To understand this story it helps to know who Frank is. And to know that, you have to be familiar with the movie Cars. In Cars, Lightening McQueen, a famous racecar, is sentenced to rebuild a road in the small desert town of Radiator Springs after he accidentally destroys said road while fleeing the police (it’s all a big misunderstanding, but as often happens in drama, without that misunderstanding there would be no plot, so go with it). Lightening learns to love the other cars in the town, and in particular becomes great friends with a battered old tow truck named Mater.
Mater is a bit of a hillbilly, and takes Lightening out one night to do some tractor tipping (i.e. cow tipping). He warns Lightening to look out for Frank. Soon enough Lightening and Mater are being chased across a moonlit field by Frank: an angry, rampaging combine (bull).
Gabriel adores this movie. He obsessively collects all the characters (he has not one, but four Lightenings, one for each of the various paint jobs the character sports in the film) and is constantly recreating scenes. We cannot go on a simple family walk without Gabe scraping his foot through the dirt (imitating Lightening accidentally ripping up the road in Radiator Springs) or bellowing out full-throated roars (imitating Frank). And when Gabe gets in his Cars zone, it’s next to impossible to get his attention or shift his focus. Just ask Erika, who more than once has located Gabriel in the grocery store by listening to the calls of “Mac! Mac!” (imitating Lightening’s frantic search for his big rig transport when he first finds himself alone in the desert) from two aisles over.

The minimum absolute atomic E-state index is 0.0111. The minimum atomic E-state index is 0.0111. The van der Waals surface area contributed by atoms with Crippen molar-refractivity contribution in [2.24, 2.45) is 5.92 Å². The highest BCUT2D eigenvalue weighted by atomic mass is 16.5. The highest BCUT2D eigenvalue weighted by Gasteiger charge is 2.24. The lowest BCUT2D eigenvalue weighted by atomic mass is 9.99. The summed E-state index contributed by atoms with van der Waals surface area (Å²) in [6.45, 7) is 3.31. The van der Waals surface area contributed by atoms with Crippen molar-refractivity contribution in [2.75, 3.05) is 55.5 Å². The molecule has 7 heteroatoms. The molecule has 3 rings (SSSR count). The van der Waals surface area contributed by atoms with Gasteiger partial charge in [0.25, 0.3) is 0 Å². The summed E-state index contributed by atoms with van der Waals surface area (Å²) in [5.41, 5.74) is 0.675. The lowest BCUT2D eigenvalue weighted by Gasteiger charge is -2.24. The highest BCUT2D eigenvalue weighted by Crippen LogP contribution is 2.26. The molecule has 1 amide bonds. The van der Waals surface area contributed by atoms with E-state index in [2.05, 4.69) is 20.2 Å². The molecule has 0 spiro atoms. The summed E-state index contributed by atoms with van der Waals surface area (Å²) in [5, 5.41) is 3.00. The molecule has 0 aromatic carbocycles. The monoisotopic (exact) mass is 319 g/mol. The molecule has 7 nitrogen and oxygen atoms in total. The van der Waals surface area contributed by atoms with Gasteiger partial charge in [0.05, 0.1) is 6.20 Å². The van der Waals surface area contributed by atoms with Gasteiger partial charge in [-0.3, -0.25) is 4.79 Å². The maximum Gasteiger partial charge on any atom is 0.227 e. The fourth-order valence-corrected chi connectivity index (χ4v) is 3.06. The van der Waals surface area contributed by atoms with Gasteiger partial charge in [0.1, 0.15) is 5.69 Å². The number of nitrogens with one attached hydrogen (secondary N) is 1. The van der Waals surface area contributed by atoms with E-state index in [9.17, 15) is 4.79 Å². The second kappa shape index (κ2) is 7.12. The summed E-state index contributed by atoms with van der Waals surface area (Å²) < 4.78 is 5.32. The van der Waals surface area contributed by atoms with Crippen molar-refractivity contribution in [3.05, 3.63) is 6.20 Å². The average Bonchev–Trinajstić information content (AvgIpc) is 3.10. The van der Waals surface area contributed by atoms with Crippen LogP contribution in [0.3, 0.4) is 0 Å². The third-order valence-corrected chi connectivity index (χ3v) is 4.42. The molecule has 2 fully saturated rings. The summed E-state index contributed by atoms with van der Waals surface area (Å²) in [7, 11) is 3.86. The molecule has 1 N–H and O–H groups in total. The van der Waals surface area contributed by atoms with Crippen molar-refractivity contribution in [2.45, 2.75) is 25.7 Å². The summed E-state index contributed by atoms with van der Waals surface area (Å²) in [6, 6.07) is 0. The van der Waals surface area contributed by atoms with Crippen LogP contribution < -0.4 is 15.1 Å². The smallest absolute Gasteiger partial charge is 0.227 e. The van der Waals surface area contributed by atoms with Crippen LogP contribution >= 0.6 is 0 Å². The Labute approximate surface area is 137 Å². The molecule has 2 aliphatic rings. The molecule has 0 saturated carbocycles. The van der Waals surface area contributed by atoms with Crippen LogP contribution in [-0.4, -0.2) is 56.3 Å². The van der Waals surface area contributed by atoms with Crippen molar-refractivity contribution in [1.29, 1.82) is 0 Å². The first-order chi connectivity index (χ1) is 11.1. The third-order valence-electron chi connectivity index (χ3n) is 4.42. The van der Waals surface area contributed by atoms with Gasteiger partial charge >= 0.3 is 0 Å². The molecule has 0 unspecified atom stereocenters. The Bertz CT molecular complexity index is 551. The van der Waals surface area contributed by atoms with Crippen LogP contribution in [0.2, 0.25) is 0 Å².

Fast forward to today. Gabe and I went for a walk down by the Bay. I was envisioning a Mayberry moment (whistling while we walk by the bay, skimming stones). What I got was drag, drag, dust cloud, dust cloud.
“Will you stop dragging your foot like that, PLEASE!?” I fumed at one point.
“Why?” Gabe asked.
“Because sometimes it’s nice just to walk together,” I replied. “You don’t always have to pretend to be Lightening.”
Gabe did not seem convinced, but he tried walking in the plants for awhile, to appease me, I guess. On our way back to the car he started looking back furtively.
“Hurry,” he said, “Frank’s coming.” This went on for the next hundred yards or so to our car; furtive glance, “Frank’s coming, hurry.” At one point he let slip that “I’m pretending that those people are Frank.”
I looked back. Frank turned out to be an African American family of four. And my kid’s been dashing away and nervously glancing at them for the past hundred yards. As we climbed into our car and drove away, I thought I saw the father giving me a LOOK. I just bowed my head and moaned.